Android Studio & Old Projects

Before I give you the gritty (dirty) details, you need to understand some things about the ABC company and the Fruit Company.

They don’t care. You are dirt under their shoes. The only reason the ABC company lets you play in their store is because the Fruit company does. The only reason the Fruit Company does is because developers showed Jobs they could do it without the Apples&Oranges Company’s help.

Updating Old Projects

I got a notice from the ABC company that I had to update my app regarding my usage of the App user’s data. My app does NOT collect any data, therefore it is not used. I say so on my web page. That is not good enough for ABC and I must update my app, or it will be removed from the store. It is a free app, and I derive no revenues from it. It is my opinion that ABC got caught illegally using data and is now punishing developers for their misdeeds. I bet they hope developer outcry will force law changes.

So, I loaded up Android Studio 2022, allowed it to import and update the app. It failed. Miserably failed. No notices about what it did not do. No suggestions on fixing the bad import. Android Studio crashed several times. Builds failed. Crashes happened. Infinite loops occurred.

So I wiped Android Studio off the system and re-downloaded it. I then started with a C++ project. That downloaded and created a project and crashed trying to build the project. Then tried building a default project. That worked to some extent.

Wiped AS 2022 again and tried creating a default Java project with the recommended Kotlin gradle files. That failed with an interesting error. Many, many, many duplicate classes. What? I have no classes.

Several hours of using the ABC search engine finally landed me on this solution from Stack Overflow references.

In “build.gradle.kts” (:app) in the dependencies section add constraints:

dependencies {
    constraints {
        implementation("org.jetbrains.kotlin:kotlin-stdlib-jdk7:1.8.0") {
            because("kotlin-stdlib-jdk7 is now a part of kotlin-stdlib")
        implementation("org.jetbrains.kotlin:kotlin-stdlib-jdk8:1.8.0") {
            because("kotlin-stdlib-jdk8 is now a part of kotlin-stdlib")


Once you do this, you can get to the place of doing a build. Once that build correctly starts, AS 2022 will finally download the correct sdklib files, and the build will finish. Once that happens, you can remove the constraints, since the new sdklib fixes the attempted usage of both old libs. Another AS-2022 miracle that breaks all rules of building code. And that is due to AS having to support Java.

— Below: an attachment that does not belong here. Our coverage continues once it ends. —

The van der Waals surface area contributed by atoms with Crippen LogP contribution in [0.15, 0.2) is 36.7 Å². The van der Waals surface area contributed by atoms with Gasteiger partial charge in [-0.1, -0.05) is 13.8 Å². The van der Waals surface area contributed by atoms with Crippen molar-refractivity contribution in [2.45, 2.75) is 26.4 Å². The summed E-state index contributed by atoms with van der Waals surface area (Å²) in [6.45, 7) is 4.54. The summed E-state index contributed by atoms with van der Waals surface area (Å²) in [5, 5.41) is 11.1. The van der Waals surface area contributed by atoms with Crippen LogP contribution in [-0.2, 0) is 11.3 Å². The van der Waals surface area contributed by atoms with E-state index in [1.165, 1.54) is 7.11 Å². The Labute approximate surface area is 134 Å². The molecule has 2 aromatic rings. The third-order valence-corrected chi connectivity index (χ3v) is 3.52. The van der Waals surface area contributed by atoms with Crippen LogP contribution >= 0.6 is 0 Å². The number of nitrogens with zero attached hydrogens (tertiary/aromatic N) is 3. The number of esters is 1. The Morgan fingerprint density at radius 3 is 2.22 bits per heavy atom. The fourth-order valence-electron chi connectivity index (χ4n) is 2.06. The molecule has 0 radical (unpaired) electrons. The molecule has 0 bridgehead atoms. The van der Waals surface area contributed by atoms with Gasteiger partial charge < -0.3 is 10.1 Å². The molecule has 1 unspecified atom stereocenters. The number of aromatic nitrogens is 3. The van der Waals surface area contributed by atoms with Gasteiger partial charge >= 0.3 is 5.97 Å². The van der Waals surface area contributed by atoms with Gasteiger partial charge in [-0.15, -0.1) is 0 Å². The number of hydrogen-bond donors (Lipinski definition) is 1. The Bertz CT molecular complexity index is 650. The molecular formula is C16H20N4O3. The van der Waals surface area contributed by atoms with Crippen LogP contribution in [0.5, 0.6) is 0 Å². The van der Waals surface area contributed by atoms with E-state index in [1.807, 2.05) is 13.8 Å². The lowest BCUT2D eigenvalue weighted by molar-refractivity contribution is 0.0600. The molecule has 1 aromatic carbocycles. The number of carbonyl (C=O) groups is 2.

Java: May The Farce Be With You

Java was originally conceived to be a universal interpreted language (using state of the art classes) to be run on embedded devices. Unfortunately, the actual implementation of Java precludes this use.

Another interesting fact about Java is the lack of global variables. That is classically solved by creating a static Global Java class with static variables in it. Nasty work around.

Java has one more interesting feature: No class is guaranteed to be in memory. JVM will delete classes as it sees fit. Your code is not guaranteed to run. Get over it. Pragmatically, if that happens much, the Android system fails and is never used. So ABC has, for the most part, fixed that issue. Judicious use of static variables keeps components of classes in memory for future use even if the class is deleted and brought back into play. You should treat all classes as singletons and make sure static variables work for all patterns of duplicated or disabled and re-enabled classes.

Today’s smartphones have the clock speed and around 4 times the computing power of the original 1990’s Cray Supercomputers. Even with all that power, Java runs like molasses.

And the build system is not much better. In AS, the Java Virtual Machine Engine is always running and tries to automagically link to the correct sdks. Based on AS history, that has proven impossible to do without lots of mistakes.

ABC has gotten around some of Java’s issues (speed being the major one) by using JNI (Java Native Interface (to “C”)) as much as possible. From what I can tell, there are NO API’s in Java that are solely Java implementations. Every single one I have stepped into has gone into JNI as soon as possible.

The other steps taken to speed Java up is pre-compiling apps into ByteCode and binding libraries for quick access. The amount of hoops that ABC has to go through for Java to work with any speed at all is astounding. And, between API based builds, ABC often breaks minor internet systems like UDP. Oh, well.

AS 2022 Builds And NDK.